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You can also just visit the hotel and look around the rooms even if you’re not staying there.

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If the cold gets too much you can always warm yourself by the fire. The ICE FIRE, ha ha.

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There’s a small chapel where you can get married. Or pray, or whatever.

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There’s a restaurant where we ate dinner one night, and a bar where you can, er, chill out.

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My shot of cloudberry liqueur in an ice glass was very pleasant, and we bought a bottle in the airport on the way home.

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But of course what you want to know is, what was it like to sleep in? Well that depends who you ask. The rest of my party slept just fine. I barely slept a wink. Maybe it was because I found the sleeping bag uncomfortable and restrictive (I haven’t used one since scout camp over 30 years ago). The hood part of the bag came right up over and covered everything except a small area of my face. At a minimum my eyes were exposed, and I tried a couple of times just covering my head completely but that got too stuffy and claustrophobic, so I had to put up with my eyes and/or nose feeling chilly. Either way I just couldn’t get comfortable enough to drop off, although I think I eventually managed to get about an hour of sleep towards the morning. Staff members come and wake you up at 7:30am, but I was already up and dressed and keen to get out for breakfast by then, much to my family’s sleepy-eyed bemusement.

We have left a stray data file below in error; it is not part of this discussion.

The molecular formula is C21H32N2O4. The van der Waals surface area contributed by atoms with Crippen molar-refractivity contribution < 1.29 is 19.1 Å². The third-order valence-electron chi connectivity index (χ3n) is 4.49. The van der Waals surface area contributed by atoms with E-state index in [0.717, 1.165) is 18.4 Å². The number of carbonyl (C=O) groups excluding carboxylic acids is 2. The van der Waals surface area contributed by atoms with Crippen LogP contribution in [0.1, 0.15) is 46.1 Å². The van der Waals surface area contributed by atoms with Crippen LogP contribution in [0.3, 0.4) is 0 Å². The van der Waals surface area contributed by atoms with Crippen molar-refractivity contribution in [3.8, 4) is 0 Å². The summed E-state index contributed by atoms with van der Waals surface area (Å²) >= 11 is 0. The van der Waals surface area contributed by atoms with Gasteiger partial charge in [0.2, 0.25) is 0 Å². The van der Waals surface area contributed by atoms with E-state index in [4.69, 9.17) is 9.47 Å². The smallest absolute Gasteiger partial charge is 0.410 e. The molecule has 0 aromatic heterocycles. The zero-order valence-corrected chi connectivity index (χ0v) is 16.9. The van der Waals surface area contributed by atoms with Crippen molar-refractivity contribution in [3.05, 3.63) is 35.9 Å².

On the second night we slept in a “glass igloo”, which was much more to my liking. Essentially they’re individual cabins with domed glass roofs to allow you to see the Northern Lights if and when they appear (there’s also an alarm in the igloo which rings to let you know when the lights could be seen).

We’d been to Lapland once before in 2001 and seen nothing due to overcast skies, and by the last night of this trip I was resigned to having missed them again, in spite of having paid for an aurora notification app during our nights in Rovaniemi. And then, on our way back to the igloo from the restaurant on our final evening, just before 8pm, something started to happen in the sky. Nothing like as bright or spectacular as the images we saw every day on postcards in the gift shops, but it was there nonetheless. For about 20 minutes we saw several wavering bands and shimmering blobs of green. The photos don’t do them justice; I should have had a tripod for starters, but they should give you some idea.